|Publication Type:||Journal Article|
|Year of Publication:||2018|
|Authors:||Barlow, DR, Fournet, M, Sharpe, F|
|Journal:||Marine Mammal Science|
|Palavras-chave:||acoustic ecology, humpback whale, Megaptera novaean- gliae, repertoire, Southeast Alaska, tides|
North Pacific humpback whales (Megaptera novaeangliae) migrate annually to foraging grounds in Southeast Alaska that are characterized by semidiurnal tidal cycles. Tidal activity is an important driver of marine mammal behavior on foraging grounds, but is often omitted in studies of acoustic ecology. To better understand the role of sound in this vocal species we investigated the influence of tidal height and direction on humpback whale nonsong calling behavior in Frederick Sound and described new call types for this population. The likelihood of detecting a call from the low‐frequency‐harmonic, pulsed, or noisy‐complex call classes was independent of tidal activity. The likelihood of detecting a call from the tonal call class, and a feeding call in particular, was 2.1 times higher during flood tides than during ebb tides (95% CI 1.1–4.4). This likely reflects an indirect relationship between humpback whale foraging and tides.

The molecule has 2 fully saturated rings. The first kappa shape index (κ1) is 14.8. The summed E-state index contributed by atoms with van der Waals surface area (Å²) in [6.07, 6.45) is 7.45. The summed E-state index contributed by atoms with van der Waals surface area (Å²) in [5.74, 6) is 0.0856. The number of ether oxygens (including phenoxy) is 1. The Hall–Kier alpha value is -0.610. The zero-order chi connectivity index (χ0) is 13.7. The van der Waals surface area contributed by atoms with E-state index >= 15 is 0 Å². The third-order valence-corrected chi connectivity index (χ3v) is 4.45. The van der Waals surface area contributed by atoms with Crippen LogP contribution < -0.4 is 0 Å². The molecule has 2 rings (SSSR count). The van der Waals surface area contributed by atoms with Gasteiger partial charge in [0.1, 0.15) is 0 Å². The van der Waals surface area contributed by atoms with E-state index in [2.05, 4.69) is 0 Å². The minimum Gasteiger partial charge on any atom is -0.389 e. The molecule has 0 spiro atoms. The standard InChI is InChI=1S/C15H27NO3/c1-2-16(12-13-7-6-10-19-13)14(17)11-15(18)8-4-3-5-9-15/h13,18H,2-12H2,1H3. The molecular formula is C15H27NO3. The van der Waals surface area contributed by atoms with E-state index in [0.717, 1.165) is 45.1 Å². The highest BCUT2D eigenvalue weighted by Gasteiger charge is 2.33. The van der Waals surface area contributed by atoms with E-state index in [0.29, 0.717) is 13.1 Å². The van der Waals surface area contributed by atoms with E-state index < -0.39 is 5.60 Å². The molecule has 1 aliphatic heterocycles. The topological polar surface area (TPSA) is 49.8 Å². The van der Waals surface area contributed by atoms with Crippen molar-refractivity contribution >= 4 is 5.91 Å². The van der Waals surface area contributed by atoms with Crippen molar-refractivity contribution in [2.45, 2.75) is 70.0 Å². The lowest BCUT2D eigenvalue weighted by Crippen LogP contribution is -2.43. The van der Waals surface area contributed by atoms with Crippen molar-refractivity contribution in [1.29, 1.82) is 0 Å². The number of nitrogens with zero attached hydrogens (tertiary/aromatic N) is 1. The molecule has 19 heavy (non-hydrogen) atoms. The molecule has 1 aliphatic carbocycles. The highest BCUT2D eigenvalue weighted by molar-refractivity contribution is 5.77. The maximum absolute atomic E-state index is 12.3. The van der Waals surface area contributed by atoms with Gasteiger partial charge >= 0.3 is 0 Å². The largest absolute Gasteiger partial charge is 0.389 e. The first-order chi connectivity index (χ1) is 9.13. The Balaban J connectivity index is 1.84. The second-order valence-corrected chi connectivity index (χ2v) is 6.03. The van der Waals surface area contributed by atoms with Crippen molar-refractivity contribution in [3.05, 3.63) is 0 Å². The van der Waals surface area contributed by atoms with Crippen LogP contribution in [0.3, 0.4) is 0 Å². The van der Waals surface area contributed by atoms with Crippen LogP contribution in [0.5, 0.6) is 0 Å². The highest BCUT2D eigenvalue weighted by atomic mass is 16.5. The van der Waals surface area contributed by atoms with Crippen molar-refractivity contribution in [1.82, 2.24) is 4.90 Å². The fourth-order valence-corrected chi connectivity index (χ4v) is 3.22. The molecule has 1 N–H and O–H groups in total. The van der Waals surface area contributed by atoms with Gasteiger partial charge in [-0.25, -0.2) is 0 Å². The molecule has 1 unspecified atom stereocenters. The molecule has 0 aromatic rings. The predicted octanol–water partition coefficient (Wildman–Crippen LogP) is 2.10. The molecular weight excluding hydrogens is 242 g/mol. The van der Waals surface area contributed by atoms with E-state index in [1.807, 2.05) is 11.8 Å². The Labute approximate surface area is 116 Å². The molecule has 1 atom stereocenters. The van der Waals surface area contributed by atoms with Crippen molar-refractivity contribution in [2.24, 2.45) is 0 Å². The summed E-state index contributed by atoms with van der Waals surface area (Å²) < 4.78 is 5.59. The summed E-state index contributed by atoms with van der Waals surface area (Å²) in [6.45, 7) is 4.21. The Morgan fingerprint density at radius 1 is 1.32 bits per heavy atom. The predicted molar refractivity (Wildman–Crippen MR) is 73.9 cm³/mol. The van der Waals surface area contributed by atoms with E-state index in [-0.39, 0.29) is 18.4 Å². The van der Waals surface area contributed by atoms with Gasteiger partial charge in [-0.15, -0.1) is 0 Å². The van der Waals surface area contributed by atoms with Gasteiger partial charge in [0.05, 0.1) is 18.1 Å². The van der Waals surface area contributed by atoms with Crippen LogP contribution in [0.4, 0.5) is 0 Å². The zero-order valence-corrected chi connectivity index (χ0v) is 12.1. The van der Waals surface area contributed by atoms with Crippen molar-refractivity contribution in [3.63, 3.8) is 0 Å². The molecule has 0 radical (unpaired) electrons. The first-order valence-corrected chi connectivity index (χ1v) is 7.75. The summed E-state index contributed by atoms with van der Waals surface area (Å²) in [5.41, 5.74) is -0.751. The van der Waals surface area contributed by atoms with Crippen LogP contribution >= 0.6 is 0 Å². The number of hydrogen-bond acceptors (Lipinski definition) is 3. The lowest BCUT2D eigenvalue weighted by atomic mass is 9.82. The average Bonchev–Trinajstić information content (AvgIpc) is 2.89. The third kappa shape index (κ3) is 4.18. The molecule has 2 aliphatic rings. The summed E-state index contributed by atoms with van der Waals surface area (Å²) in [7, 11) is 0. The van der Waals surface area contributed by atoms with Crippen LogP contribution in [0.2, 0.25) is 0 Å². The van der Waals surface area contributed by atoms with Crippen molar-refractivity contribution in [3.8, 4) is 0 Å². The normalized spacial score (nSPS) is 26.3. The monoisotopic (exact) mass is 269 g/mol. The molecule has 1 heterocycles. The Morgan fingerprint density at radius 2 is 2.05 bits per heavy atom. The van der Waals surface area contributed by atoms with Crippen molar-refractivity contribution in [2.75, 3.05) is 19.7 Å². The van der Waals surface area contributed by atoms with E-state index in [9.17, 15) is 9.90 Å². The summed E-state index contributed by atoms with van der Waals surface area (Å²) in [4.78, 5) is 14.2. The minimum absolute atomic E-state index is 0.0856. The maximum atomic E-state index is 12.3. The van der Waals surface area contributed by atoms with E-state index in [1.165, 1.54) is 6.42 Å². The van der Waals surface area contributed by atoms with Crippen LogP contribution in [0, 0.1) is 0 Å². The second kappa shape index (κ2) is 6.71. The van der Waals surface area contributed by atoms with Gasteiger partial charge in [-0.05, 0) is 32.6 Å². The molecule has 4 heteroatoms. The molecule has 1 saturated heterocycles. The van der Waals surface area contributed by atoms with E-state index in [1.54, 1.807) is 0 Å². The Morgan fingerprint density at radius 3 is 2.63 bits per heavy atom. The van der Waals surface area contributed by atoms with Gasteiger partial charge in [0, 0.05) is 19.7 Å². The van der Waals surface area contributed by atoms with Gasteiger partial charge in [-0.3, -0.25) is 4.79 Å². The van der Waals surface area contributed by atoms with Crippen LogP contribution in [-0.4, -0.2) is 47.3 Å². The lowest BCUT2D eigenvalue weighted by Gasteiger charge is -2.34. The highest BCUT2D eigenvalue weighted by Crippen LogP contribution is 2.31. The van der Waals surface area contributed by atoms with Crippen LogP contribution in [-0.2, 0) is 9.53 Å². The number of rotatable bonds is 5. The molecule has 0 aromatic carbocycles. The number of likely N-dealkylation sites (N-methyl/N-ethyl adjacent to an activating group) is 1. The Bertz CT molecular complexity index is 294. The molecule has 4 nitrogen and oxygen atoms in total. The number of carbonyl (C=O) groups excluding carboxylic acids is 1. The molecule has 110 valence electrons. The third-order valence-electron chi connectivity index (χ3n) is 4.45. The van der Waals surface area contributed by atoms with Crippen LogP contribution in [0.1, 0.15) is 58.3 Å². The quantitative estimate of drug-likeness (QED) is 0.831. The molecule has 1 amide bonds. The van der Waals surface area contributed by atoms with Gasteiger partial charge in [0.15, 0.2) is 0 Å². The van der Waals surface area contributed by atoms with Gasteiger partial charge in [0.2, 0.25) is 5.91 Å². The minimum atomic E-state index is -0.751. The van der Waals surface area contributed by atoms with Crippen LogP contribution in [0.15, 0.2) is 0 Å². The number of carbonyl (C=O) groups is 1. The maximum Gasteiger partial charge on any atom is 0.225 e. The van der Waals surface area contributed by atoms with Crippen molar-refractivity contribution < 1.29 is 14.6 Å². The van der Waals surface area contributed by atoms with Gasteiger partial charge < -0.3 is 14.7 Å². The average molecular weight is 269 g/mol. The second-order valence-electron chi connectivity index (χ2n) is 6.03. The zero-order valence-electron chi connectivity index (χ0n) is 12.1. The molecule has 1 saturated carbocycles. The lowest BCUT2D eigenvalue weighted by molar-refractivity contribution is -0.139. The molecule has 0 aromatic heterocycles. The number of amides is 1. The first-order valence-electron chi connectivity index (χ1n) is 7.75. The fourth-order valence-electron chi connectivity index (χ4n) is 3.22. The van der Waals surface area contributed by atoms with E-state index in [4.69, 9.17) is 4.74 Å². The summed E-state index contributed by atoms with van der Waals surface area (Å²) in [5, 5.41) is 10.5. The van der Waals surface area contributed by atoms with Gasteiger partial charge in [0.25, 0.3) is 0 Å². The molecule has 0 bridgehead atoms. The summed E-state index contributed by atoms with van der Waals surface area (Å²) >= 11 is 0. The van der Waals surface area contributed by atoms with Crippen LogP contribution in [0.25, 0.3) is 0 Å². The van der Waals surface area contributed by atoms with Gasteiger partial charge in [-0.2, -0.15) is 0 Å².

|Short Title:||Mar. Mam. Sci.|
Incorporating tides into the acoustic ecology of humpback whales